Illness is an interesting sculptor. It pulls the cheek bones higher. Hollows out the spaces near the mouth. Brightens the eyes just a tad. And, as the man across the table laughingly told me, “It is a hell of a weight loss program, it is effective, but I don’t recommend it.”
We laugh, because we haven’t been together long enough to cry. We sip our coffee quietly.
Frankly, when I first met him 34 years ago, he was an irritant. Over the tops of the five-foot high cubicles at the Iowa Attorney General’s Office, his voice would boom and shake. A flyover on a quiet work day. Startled, we would all stop working and wait for the ruckus to subside. It could take awhile because hearing the voice meant Rich Richards was back at the AG’s Office after being in court. Good for Rich, but bad for the second floor of the Hoover Building.
“I still have timbre in my voice,” he proudly tells me.
The second time I met him, he surprised me. The opera was all new for me as I sat near the edge of the stage in Indianola. Amazing singer after amazing singer would appear. I saw a large man enter stage left. He was a good six-and-a-half-feet tall, with that tell-tale handlebar mustache. And there was the voice. Booming across the stage. Rich Richards. Opera singer. Who knew?
“I had the unique opportunity to perform with the Des Moines Metro Opera for quite a few years. About a dozen. Sometimes as the lead and sometimes as a secondary character. But the shelf life of an opera singer is strictly defined — it is so demanding on your voice.”
Perhaps, but YOUR voice sounds just fine. In fact, the studious people in the coffeeshop are starting to edge away from our table.
The third time I met him, he and I argued. The federal building was a bit more open in those days. A few of us went from the Polk County Attorney’s Office to talk to the United States Attorney’s Office to see who would prosecute a case out of Polk County. We all argued what the other should do. Complicated, of course, because we all thought we spoke with the voice of God. And there was Rich, on the feds’ side. Slapping me on my back. Welcoming. Larger than a man should be. A big personality.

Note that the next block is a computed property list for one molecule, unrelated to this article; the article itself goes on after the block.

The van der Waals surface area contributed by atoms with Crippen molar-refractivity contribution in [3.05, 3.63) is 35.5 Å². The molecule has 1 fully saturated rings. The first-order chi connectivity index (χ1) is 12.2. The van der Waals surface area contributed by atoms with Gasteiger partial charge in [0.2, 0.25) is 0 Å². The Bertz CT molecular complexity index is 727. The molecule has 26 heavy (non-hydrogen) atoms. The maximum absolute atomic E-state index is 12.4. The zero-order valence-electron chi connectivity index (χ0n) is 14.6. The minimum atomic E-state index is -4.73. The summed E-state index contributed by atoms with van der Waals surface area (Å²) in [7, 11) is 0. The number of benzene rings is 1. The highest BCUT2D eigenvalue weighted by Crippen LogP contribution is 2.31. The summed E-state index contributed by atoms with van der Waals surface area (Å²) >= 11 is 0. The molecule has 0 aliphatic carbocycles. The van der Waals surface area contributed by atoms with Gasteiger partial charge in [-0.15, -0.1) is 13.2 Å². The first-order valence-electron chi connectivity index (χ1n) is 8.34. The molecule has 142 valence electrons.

“Been with the Department of Justice since 1983. U.S. Attorney’s Office. Trial attorneys learn just enough to be dangerous on a particular subject, and then they are done with that particular case. They forget all about what they just did and move on to a whole other area. A rewarding professional situation for me to have this kind of practice.”
His head shakes as he looks backwards over time. He then laughs — just as you’d expect — large and loud.
The fourth time I met him, he was (and is) performing with Repertory Theater of Iowa, Clarence Darrow: A One-Man Play. Yup, he is the one man. As we talked, I couldn’t tell when Rich was talking as himself or when Clarence Darrow was talking. He flowed from one into the other and back again.
“There are things Darrow says about the practice of law. ‘It is a bum profession as generally practiced because it’s devoid of idealism, almost poverty stricken as to real ideals.’ I absolutely agree. It is a bum profession as practiced.”
Rich looks at me to see if I agree. But with whom am I agreeing? Clarence Darrow or Rich Richards?
“Some of the issues Darrow debated — for instance, does man have an immortal soul? ‘Once when I was debating a man he got so carried away he told an audience, “I’m the master of my fate, captain of my soul.” ‘Captain of his soul? Hell, he wasn’t even a deckhand on a raft.’”
I’m beginning to wonder if Rich has internalized all the characters he’s portrayed over the years. Is he Marley’s ghost from A Christmas Carol? Is he Lane from The Importance of Being Earnest? Is he Giles Corey from The Crucible?
And then Rich Richards talks of being sick.
”I was ill for a long time. I was so sick I could not even attend my youngest’s kid’s graduation party. MRSA [Methicillin-resistant Staphylococcus aureus] did so much damage, they were saying my liver was failing, I was eligible for a liver transplant, kidneys were starting to shut down. I was incredibly ill. It was really 50/50 whether I was going to make it. I still have residual problems with my liver. But I feel good. Feel better than I have in a long time.”
A shoulder replacement, a fused ankle, and a tremendous loss of weight, thanks to MRSA. Rich is sanguine.
“Clarence Darrow talked a lot about life and death. ‘A lot of people were sure as I got older, closer to my final exams, I’d get religion. Never did. I still believe when I die there will be nothing left over. Neither heaven nor hell.’”
“Darrow’s second wife is named Ruby,” Rich says to me as an aside. And then continues as Darrow.
“‘Ruby had a slightly different point of view. She does believe in a heaven and a hell. But it won’t make any difference which one I go to because I have so many good friends in both places.’”
“That’s the kind of guy he was.” Rich gives me one last smile.
This is the kind of guy Rich is.
And, with a shake of hands that pulls into a hug, off we go to follow our separate paths once again.